The story of Brian of Nazareth, born on the same day as Jesus of Nazareth, who takes a different path in life that leads to the same conclusion. Brian joins a political resistance movement aiming to get the Romans out of Judea. Brian scores a victory of sorts when he manages to paint political slogans on an entire wall in the city of Jerusalem. The movement is not very effective but somehow Brian becomes a prophet and gathers his own following. His fate is sealed however and he lives a very short life.Written by
The film was banned in Norway for a year by the government on the grounds of blasphemy. In response the distributors in Sweden (traditional rival to Norway) started marketing the film with the infamous tagline: "The film that is so funny it was banned in Norway". See more »
During the crucifixion scene, after the PFJ sings "For He's a Jolly Good Fellow", a very obvious double for John Cleese is playing "Reg" among the PFJ when Cleese enters the scene as the Centurion, looking to free Brian. See more »
The opening credits are presented as an elaborate Terry Gilliam animated sequence of Roman temples being destroyed. See more »
The film was originally over two hours long, but was edited down after audience previews. Amongst the scenes that were cut were an opening sequence in which the three shepherds attend the birth of Brian, and more scenes featuring King Otto, some of which were restored for the DVD release. See more »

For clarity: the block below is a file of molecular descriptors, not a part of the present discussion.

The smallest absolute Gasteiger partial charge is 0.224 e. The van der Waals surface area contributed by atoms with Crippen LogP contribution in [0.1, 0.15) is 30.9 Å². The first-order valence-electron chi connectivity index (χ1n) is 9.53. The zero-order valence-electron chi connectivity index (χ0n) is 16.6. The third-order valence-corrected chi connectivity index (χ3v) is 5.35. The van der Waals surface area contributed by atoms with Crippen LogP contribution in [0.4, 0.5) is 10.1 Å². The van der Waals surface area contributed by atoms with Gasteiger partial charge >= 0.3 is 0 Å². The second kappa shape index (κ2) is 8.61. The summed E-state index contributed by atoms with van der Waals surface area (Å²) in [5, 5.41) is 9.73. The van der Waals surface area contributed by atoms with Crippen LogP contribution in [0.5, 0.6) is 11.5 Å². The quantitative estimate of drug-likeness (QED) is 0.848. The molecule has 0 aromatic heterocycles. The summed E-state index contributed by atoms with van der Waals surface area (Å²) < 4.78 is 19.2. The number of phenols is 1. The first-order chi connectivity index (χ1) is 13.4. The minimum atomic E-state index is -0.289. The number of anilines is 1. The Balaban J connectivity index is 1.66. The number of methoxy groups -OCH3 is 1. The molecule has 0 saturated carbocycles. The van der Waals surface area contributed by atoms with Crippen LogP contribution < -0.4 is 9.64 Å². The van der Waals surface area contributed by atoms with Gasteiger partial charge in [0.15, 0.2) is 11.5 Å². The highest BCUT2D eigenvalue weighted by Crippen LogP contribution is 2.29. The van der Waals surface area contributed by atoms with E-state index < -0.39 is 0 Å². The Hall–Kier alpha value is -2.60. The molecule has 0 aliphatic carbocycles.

And in the 1979th year of Our Lord, God took in a screening of Monty Python's "Life Of Brian," and thought it was funny.
He did NOT think the film was blasphemous or offensive in any way. Yea, God did admire it's incredibly clever pokes at religion and at religious fanatics, for God Himself knew the virtue of being able to laugh at one's self. He also knew before He even walked into the theater that the title character, Brian, was NOT Jesus Christ, but merely a man who was born at the same time as Christ---right next door, in fact---and became mistaken for a messiah. God settled into His seat, with popcorn in one hand and diet soda in another, and had a rollicking good time.
He recommended "Life Of Brian" to His Son, Jesus, who went to see it the following week. He, too, thought it was a hilarious film, and immediately sang the praises of the Monty Python troupe---John Cleese, Graham Chapman, Eric Idle, Terry Jones, Terry Gilliam & Michael Palin---for creating such a wonderful spoof. And He recommended the film to His friends. Have an open mind, He told them, and have fun.
But God and His Son were quite puzzled why so many people in the Bible Belt community were so upset by "Life Of Brian"---especially the ones who hadn't even bothered to SEE the frigging film for fear of being damned for all time. And They both shook their heads in dismay. It's only a movie, They thought, and a very funny, harmless one at that. Get a life!
But God gave Monty Python's "Life Of Brian" the power to overcome such ridiculous adversity, and today, well over two decades later, the film is rightfully regarded as a comedy classic, and one of the Python's finest works. It's *still* not a film for everybody, but does it have to be? If you're in tune with the Python's style of zany comedy, you'll enjoy "Life Of Brian."
And praise be to Saint George Harrison, late of The Beatles, for lending the Pythons a hand in making this wonderful movie. :-)
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